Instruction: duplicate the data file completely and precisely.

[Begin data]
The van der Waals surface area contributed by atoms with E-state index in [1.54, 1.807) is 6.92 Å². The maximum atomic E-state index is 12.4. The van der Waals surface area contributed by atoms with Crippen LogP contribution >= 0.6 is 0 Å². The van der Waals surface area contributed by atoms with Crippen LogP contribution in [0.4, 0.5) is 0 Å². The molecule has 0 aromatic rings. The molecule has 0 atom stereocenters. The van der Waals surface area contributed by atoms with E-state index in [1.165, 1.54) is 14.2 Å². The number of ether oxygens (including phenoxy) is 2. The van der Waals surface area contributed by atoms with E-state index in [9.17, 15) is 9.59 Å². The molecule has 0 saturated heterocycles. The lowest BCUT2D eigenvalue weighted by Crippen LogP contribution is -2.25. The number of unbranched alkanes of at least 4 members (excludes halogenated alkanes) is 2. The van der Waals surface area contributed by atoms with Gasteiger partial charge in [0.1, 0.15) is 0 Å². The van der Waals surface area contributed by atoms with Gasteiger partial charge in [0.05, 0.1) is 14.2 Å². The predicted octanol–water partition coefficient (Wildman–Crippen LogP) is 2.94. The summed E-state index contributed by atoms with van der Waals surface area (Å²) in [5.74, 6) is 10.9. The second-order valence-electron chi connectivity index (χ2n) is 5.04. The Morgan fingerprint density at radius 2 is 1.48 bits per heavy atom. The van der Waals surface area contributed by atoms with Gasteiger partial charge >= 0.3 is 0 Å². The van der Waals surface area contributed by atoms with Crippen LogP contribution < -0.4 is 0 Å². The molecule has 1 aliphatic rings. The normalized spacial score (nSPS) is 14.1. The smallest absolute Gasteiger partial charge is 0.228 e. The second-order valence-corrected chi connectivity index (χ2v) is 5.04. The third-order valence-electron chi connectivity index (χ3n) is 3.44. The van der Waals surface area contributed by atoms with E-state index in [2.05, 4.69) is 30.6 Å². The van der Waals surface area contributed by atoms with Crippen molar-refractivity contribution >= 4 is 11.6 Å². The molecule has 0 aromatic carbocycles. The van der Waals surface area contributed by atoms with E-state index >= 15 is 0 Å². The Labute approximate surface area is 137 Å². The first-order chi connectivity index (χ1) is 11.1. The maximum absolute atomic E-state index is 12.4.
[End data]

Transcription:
The van der Waals surface area contributed by atoms with E-state index in [1.54, 1.807) is 6.92 Å². The maximum atomic E-state index is 12.4. The van der Waals surface area contributed by atoms with Crippen LogP contribution >= 0.6 is 0 Å². The van der Waals surface area contributed by atoms with Crippen LogP contribution in [0.4, 0.5) is 0 Å². The molecule has 0 aromatic rings. The molecule has 0 atom stereocenters. The van der Waals surface area contributed by atoms with E-state index in [1.165, 1.54) is 14.2 Å². The number of ether oxygens (including phenoxy) is 2. The van der Waals surface area contributed by atoms with E-state index in [9.17, 15) is 9.59 Å². The molecule has 0 saturated heterocycles. The lowest BCUT2D eigenvalue weighted by Crippen LogP contribution is -2.25. The number of unbranched alkanes of at least 4 members (excludes halogenated alkanes) is 2. The van der Waals surface area contributed by atoms with Gasteiger partial charge in [0.1, 0.15) is 0 Å². The van der Waals surface area contributed by atoms with Gasteiger partial charge in [0.05, 0.1) is 14.2 Å². The predicted octanol–water partition coefficient (Wildman–Crippen LogP) is 2.94. The summed E-state index contributed by atoms with van der Waals surface area (Å²) in [5.74, 6) is 10.9. The second-order valence-electron chi connectivity index (χ2n) is 5.04. The Morgan fingerprint density at radius 2 is 1.48 bits per heavy atom. The van der Waals surface area contributed by atoms with Gasteiger partial charge >= 0.3 is 0 Å². The van der Waals surface area contributed by atoms with Crippen LogP contribution < -0.4 is 0 Å². The molecule has 1 aliphatic rings. The normalized spacial score (nSPS) is 14.1. The smallest absolute Gasteiger partial charge is 0.228 e. The second-order valence-corrected chi connectivity index (χ2v) is 5.04. The third-order valence-electron chi connectivity index (χ3n) is 3.44. The van der Waals surface area contributed by atoms with E-state index in [2.05, 4.69) is 30.6 Å². The van der Waals surface area contributed by atoms with Crippen molar-refractivity contribution >= 4 is 11.6 Å². The molecule has 0 aromatic carbocycles. The van der Waals surface area contributed by atoms with E-state index >= 15 is 0 Å². The Labute approximate surface area is 137 Å². The first-order chi connectivity index (χ1) is 11.1. The maximum absolute atomic E-state index is 12.4.